Wednesday, April 18, 2012

It's been a hard landing, but we're back

Is this what you would call "setting the table?"
This spider cake from The Essential New York Times Cookbook is fantastic. It's fast and easy and you probably have all the ingredients in your house right now. It is also interesting. You mix together cornmeal, flour, sugar, milk, and eggs, scrape the batter into a cast iron skillet and then into the middle pour one cup of cream. Do not stir the cream into the batter. (See what I mean? Interesting.) Bake. The result is a dense, custardy cornbready cake with a narrow band of creamy filling. It should be served warm and needs no embellishment. Monday night after we were done with dessert, I kept cutting off ragged edges of the leftover cake to "even it out" while I talked to my husband. Finally, I stood up and said, "Get this away from me NOW."

Everyone in the family loved the spider cake and that's saying something. I just had another piece for breakfast, warmed in a skillet. Highly recommend.

homely home cooking
Last night I cooked the zorza -- a spicy ground pork stir-fry served with boiled potatoes and topped with fried eggs --  from Delicioso, one of the many Spanish cookbooks by Penelope Casas, who seems to have a lock on the subject, at least in the American market. I'm trying to decide if this dish was good enough to justify making Delicioso my next cookbook. It was a fine dish, but not great. The spicing wasn't balanced; it needed more salt; it was a bit dry. Very unlike the zorza we ate in Spain. Does anyone have a Spanish cookbook they love?

I've been trying to take a short movie of the goat babies, but so far haven't managed anything I could post. Owen has named the buckling Jack Frost, because he is covered with a light dusting of white fur. The doe, he named Zen. I have no idea why. It's sad that he's naming them because we can not keep them. If you would like a couple of super-cute baby dairy goats from a good family, write me.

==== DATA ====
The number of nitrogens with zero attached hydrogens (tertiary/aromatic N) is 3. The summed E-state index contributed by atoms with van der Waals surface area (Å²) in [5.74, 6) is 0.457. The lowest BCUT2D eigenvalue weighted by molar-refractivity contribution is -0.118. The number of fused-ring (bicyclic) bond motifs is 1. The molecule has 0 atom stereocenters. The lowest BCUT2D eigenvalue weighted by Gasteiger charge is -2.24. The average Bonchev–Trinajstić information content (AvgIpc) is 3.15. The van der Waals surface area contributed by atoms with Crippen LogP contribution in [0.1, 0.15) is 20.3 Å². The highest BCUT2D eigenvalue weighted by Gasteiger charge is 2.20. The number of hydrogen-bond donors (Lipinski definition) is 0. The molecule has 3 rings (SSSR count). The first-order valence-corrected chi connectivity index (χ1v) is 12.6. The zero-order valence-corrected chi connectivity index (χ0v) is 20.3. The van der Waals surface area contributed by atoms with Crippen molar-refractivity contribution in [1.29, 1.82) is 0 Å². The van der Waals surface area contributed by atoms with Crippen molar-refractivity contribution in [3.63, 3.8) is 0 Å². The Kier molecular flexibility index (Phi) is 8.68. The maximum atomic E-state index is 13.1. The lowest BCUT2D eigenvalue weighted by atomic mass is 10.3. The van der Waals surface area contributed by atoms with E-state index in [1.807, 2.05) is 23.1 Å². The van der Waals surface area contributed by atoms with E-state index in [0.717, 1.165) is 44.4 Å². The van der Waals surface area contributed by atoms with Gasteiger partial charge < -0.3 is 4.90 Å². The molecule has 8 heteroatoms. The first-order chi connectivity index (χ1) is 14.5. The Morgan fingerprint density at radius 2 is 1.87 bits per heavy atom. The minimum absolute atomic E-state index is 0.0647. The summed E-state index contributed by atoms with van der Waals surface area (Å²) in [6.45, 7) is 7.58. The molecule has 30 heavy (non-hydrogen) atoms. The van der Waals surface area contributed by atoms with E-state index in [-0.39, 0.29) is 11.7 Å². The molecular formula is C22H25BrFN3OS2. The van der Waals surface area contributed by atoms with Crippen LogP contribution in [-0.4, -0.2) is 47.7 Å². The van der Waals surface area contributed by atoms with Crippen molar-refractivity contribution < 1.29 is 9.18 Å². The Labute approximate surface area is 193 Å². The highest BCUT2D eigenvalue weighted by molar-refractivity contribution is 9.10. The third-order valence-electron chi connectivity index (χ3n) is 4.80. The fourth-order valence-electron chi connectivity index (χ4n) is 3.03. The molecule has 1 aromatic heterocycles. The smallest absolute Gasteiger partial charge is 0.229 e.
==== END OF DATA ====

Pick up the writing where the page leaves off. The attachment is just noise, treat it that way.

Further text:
1. Welcome back! It may have been a hard landing, but it looks like you have hit the ground running. Thanks for sharing your trip with me. I really enjoyed it. I love the name Jack Frost. Owen must be a very clever boy!

  2. I grew up in Asturias, next door to Galicia. I also have the Casas cookbooks, but find I have to make lots of adjustments... my mom's recipes are always better. However, there are some Spanish chefs that have cookbooks that are good and in English like José Andres. Also Culinaria Spain is good, and includes lots of photos and background information. Glad you enjoyed the trip; I was jealous and now looking forward to my visit in July even more. Have to hit a taberna gallega for pulpo y lacón con grelos...

  3. I've been on the lookout for a spanish cookbook myself, so I hope you get lots of recommendations.

  4. Barrenechea's book has a very good selection of regional dishes; Roden's massive book is also very good. I cook a lot from The New Spanish Table which was written with an American readership in mind, and included tips for substitutions.


  5. Colman Andrews' Catalan Cuisine. It doesn't cover Spain -- that's big job! But it is a marvelous primer for the area, well-written and reliable.

  6. When I catch myself over-indulging with some goodie I usually plead to my husband "save me from myself!", and push whatever is left to his side of the table.
    Looking forward to some Spanish cuisine.

  7. Speaking of "get this thing away from me", last Sunday I made one of your top 10 cakes, Laurie Colwin's Nutmeg Cake. Tipsy, it was everything you said it was, easy to make, very nice looking and absolutely delicious. It was hard to stop having "just one more little sliver."

  8. That is too bad about "Delicioso". There are so many recipes I'd like to try out of it, but perhaps I'll just add more seasoning. I find that I need to do that with Ana Sortun's "Spice".

    Are these Natalie and Peppermint's kids? Are those the 2 that you'll be keeping long-term or did you keep Natalie's kid from last year, too?

  9. Love Jose Andres cookbook and his tv show

  10. Sounds like such a great trip.
    I love Joyce Goldsteins cooking and books and I don't think I've seen her on your cookbook list. This one-
    -on Spain and Portugal is lovely to eat from and look at. Quite a few recipes from this book have become standards - especially good pork recipes.

  11. Thanks for jogging my memory about this bread. I used to make a similar one from a recipe in Deborah Madison's "Vegetarian Cooking for Everyone," where it is given as a variation on her Buttermilk Skillet Cornbread. She names the variation "Marion's Custard Corn Bread," which I assume refers to Marion Cunningham. That recipe calls for just 2 TB sugar, but I always used 1/3 cup. I agree, it's fantastic.

    The only Spanish cookbook I've used regularly is "The Catalan Country Kitchen" by Marimar Torres. I can't vouch for the authenticity of the dishes (whatever that means), but I've had excellent results from it.